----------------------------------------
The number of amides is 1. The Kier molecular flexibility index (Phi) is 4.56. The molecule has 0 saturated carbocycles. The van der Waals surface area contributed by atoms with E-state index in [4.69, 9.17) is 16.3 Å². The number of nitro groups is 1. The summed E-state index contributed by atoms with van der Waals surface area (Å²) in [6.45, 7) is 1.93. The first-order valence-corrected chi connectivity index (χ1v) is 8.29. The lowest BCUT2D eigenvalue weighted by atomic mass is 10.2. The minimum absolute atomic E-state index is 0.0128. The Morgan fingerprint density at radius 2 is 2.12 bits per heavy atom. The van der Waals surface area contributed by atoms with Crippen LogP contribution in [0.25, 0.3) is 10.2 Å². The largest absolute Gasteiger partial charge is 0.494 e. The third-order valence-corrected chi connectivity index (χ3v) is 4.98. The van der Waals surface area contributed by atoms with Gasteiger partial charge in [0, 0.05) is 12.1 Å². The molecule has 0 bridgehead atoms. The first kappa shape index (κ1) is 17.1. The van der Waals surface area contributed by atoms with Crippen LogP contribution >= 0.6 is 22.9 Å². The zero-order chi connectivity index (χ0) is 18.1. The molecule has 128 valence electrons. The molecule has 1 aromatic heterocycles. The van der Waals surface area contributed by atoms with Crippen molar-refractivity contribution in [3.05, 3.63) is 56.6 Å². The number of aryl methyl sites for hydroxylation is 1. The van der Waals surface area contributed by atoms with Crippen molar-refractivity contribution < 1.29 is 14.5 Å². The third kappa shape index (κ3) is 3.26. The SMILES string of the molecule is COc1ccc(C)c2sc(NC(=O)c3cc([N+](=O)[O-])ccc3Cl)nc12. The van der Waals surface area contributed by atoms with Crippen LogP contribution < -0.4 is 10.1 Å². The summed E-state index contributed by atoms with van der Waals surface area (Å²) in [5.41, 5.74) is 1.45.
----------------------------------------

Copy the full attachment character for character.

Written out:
The number of amides is 1. The Kier molecular flexibility index (Phi) is 4.56. The molecule has 0 saturated carbocycles. The van der Waals surface area contributed by atoms with E-state index in [4.69, 9.17) is 16.3 Å². The number of nitro groups is 1. The summed E-state index contributed by atoms with van der Waals surface area (Å²) in [6.45, 7) is 1.93. The first-order valence-corrected chi connectivity index (χ1v) is 8.29. The lowest BCUT2D eigenvalue weighted by atomic mass is 10.2. The minimum absolute atomic E-state index is 0.0128. The Morgan fingerprint density at radius 2 is 2.12 bits per heavy atom. The van der Waals surface area contributed by atoms with Crippen LogP contribution in [0.25, 0.3) is 10.2 Å². The largest absolute Gasteiger partial charge is 0.494 e. The third-order valence-corrected chi connectivity index (χ3v) is 4.98. The van der Waals surface area contributed by atoms with Gasteiger partial charge in [0, 0.05) is 12.1 Å². The molecule has 0 bridgehead atoms. The first kappa shape index (κ1) is 17.1. The van der Waals surface area contributed by atoms with Crippen LogP contribution >= 0.6 is 22.9 Å². The zero-order chi connectivity index (χ0) is 18.1. The molecule has 128 valence electrons. The molecule has 1 aromatic heterocycles. The van der Waals surface area contributed by atoms with Crippen molar-refractivity contribution in [3.05, 3.63) is 56.6 Å². The number of aryl methyl sites for hydroxylation is 1. The van der Waals surface area contributed by atoms with Crippen molar-refractivity contribution < 1.29 is 14.5 Å². The third kappa shape index (κ3) is 3.26. The SMILES string of the molecule is COc1ccc(C)c2sc(NC(=O)c3cc([N+](=O)[O-])ccc3Cl)nc12. The van der Waals surface area contributed by atoms with Crippen LogP contribution < -0.4 is 10.1 Å². The summed E-state index contributed by atoms with van der Waals surface area (Å²) in [5.41, 5.74) is 1.45.